"We have been watching the Internet gambling issue closely and there is no question that the Justice Department opinion is a positive development in an area of business growth that, except in horse racing, is largely untapped," Foxwoods officials said Wednesday in a prepared statement. "We're studying the opinion to determine how it might impact our business strategies for both the near and longer term."
Rep. Jason Rojas, D-East Hartford and House vice chairman of the legislature's finance, revenue and bonding committee, said the concept of increased online gaming, and the additional revenue it could bring is "certainly intriguing."
But, he added, "we have to think through all the potential outcomes.''
Besides dealing with the problems of chronic gambling, Rojas said he would want to ensure that additional gaming options would not hurt the state's casinos, which contribute millions of dollars to state coffers and employ thousands of residents.
"Is it a revenue-neutral item if we get new revenue in one area and lose it in the casinos?" he asked.
Senate President Pro Tem Donald E. Williams Jr., D-Brooklyn, was cool toward the idea of online wagering.
"While I have never been a fan of the expansion of gambling, I am willing to listen to proposals,'' he said Wednesday in an email. "However, it is my I hope we could find other means to increase revenues or produce savings."
Opposition to online gambling cuts across party lines. State Sen. John McKinney, the chamber's Republican leader, said he, too, is "not a big fan" of expanded gambling in the state, especially online gambling.
"While people should be free to make their own choices, the evidence is that expanded gambling leads to additional societal problems,'' said McKinney, of Fairfield. "It is not a sound foundation for future economic growth.''
McKinney, who said he has yet to discuss the issue with his caucus, said gaming income is not a predictable source of revenue. "Gambling in general has not proven to be a panacea,'' he said. "You don't need to look much further than Atlantic City.''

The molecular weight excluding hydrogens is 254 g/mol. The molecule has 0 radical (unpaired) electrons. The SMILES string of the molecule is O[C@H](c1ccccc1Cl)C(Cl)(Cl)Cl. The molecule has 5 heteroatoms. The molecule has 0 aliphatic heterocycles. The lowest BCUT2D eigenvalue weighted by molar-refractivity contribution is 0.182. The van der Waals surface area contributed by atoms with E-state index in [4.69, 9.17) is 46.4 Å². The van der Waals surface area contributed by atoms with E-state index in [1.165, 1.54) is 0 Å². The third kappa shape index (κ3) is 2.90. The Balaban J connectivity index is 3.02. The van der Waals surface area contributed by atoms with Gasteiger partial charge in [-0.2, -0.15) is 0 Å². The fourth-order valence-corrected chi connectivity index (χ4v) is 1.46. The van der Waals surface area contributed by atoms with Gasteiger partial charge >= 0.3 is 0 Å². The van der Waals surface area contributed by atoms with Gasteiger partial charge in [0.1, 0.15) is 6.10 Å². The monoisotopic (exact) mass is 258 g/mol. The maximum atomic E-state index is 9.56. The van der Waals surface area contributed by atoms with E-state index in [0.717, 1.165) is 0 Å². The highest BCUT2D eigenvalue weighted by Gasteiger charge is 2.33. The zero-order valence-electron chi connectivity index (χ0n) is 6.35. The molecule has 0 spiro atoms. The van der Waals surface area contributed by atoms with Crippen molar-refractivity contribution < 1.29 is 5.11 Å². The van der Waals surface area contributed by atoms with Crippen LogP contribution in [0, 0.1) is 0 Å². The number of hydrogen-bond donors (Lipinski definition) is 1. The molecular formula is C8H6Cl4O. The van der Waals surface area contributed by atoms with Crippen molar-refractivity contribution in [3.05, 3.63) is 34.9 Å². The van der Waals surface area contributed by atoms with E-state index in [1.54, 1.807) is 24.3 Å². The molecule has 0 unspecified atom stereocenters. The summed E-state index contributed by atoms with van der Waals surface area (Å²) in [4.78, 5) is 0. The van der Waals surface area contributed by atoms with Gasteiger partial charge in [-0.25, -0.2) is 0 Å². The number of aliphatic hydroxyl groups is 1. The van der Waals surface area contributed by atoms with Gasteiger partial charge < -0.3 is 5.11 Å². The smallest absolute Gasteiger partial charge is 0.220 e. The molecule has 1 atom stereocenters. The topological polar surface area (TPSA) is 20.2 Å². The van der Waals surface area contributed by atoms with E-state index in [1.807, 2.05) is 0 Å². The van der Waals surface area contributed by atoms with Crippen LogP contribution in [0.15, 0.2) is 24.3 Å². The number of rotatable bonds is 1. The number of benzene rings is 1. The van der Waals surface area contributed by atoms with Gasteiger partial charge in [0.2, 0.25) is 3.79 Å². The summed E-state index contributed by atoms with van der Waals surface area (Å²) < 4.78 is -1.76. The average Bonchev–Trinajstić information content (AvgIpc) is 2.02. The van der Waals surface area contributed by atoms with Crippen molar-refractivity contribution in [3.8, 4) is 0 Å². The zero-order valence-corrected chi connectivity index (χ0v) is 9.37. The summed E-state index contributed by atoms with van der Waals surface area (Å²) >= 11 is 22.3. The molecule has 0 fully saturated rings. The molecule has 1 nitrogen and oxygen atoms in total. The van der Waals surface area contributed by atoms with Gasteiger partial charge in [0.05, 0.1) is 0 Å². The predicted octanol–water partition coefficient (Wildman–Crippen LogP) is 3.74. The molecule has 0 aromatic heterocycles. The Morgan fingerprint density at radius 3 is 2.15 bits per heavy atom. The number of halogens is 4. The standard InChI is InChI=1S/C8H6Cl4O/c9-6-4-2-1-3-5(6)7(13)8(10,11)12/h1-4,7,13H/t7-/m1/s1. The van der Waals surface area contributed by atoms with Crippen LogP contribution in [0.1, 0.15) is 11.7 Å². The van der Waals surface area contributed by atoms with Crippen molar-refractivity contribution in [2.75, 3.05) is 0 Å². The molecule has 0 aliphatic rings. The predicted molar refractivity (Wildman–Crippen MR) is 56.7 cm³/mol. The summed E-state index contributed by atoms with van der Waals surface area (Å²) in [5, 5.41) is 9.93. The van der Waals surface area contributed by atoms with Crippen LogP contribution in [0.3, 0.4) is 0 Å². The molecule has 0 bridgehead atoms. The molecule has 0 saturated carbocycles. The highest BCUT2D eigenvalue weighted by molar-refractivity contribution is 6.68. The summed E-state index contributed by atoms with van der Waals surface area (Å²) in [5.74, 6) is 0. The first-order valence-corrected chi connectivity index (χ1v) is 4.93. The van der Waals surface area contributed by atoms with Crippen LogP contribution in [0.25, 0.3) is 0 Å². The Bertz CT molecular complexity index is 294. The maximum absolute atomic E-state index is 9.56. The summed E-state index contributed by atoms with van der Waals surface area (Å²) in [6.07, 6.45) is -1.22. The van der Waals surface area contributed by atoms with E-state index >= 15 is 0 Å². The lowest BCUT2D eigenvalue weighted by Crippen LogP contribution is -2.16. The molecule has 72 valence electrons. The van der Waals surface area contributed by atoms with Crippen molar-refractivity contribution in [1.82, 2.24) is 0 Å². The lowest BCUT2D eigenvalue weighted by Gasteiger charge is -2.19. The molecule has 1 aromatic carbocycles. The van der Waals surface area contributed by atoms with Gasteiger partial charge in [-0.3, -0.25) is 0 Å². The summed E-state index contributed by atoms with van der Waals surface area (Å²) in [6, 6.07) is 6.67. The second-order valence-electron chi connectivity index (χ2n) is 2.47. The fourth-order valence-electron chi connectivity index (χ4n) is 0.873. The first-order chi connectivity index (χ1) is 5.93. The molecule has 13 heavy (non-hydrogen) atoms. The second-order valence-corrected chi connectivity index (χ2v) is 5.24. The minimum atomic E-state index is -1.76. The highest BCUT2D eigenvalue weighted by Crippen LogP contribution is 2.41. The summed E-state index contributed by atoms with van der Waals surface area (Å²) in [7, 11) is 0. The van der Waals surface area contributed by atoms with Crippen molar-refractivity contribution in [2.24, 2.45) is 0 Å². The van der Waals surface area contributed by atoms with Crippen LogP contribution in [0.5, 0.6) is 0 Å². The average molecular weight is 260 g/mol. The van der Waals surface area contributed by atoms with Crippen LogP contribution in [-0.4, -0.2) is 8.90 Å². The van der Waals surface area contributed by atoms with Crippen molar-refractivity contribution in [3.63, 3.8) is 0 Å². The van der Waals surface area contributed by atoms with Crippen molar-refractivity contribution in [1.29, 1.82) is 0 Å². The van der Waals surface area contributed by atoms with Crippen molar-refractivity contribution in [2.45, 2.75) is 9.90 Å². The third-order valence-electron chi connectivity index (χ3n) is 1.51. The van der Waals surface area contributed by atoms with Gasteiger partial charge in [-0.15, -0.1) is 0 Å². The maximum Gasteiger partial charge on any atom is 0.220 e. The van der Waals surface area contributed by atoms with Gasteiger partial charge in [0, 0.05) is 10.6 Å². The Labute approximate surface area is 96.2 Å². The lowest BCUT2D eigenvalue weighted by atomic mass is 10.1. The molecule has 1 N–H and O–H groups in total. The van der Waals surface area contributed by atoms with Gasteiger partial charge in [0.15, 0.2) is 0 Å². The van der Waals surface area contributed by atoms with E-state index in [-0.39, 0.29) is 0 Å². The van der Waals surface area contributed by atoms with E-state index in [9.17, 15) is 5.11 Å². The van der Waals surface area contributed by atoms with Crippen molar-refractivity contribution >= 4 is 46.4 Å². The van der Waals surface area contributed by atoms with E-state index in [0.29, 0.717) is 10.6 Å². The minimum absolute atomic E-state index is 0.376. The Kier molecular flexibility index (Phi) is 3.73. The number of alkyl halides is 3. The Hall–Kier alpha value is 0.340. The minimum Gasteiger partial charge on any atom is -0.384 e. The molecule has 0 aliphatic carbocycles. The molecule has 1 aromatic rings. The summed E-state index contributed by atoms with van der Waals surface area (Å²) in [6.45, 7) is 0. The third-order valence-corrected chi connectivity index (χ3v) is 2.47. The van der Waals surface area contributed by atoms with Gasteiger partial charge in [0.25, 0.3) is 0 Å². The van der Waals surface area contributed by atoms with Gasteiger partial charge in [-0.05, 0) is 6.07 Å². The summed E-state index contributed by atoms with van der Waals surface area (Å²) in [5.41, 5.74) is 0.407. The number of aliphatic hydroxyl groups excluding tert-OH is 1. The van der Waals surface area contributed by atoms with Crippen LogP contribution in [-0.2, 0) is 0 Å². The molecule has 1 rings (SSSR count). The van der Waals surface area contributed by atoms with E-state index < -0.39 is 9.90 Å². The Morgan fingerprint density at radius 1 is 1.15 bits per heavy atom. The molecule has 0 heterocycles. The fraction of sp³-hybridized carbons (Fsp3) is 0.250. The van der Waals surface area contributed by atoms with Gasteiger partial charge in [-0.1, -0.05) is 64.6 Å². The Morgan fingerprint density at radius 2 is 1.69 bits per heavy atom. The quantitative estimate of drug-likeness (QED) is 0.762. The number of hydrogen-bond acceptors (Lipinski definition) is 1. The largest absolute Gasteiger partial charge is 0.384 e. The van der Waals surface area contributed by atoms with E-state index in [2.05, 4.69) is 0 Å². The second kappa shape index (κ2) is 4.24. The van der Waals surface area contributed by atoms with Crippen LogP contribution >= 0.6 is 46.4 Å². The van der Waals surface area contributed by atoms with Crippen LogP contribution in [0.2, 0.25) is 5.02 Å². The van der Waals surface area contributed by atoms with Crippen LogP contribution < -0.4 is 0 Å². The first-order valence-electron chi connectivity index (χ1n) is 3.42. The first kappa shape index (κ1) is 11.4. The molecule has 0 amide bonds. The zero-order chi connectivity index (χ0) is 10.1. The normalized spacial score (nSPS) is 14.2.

"We shouldn't ignore the fact that there are people in our society who end up having gambling addictions ... and other problems as well,'' McKinney said.
Through the Department of Mental Health and Addiction Services, the state runs the Problem Gambling Services program, which is funded by the Connecticut lottery. The program receives about $1.9 million a year.
The specter of Internet gambling has Marvin Steinberg, executive director of the Connecticut Council on Problem Gambling, a nonprofit group, concerned that online gambling could add to the number of problem gamblers in the state.
"We're not opposed to legalized gambling, but we're concerned for society with the amount of gambling that keeps coming along."
A 2009 study found that about 3 percent of the state's adult population has a problem with gambling, said Steinberg, who said he believes the rate is closer to 5 percent based on additional information gathered by his group, which receives the majority of its funding from Connecticut's two casinos and the state.
"There's no question that the states will take the Justice Department ruling as a green light to go ahead with online gambling," he said. "It's no surprise the governor is thinking of capitalizing on that. … In the last few years, the competition across state lines has been really enormous. If neighboring states have this form of gambling then it's likely we'll have to have it, too.
"My concern is that the states, including Connecticut, may be oblivious to the need for monies … for prevention and treatment of problem gambling. You have to address the social costs beforehand … within the legislation. If we're thinking about new forms of gambling, then put prevention and study and help for problem gambling in the bill."
Courant staff reporter Daniela Altimari contributed to this story.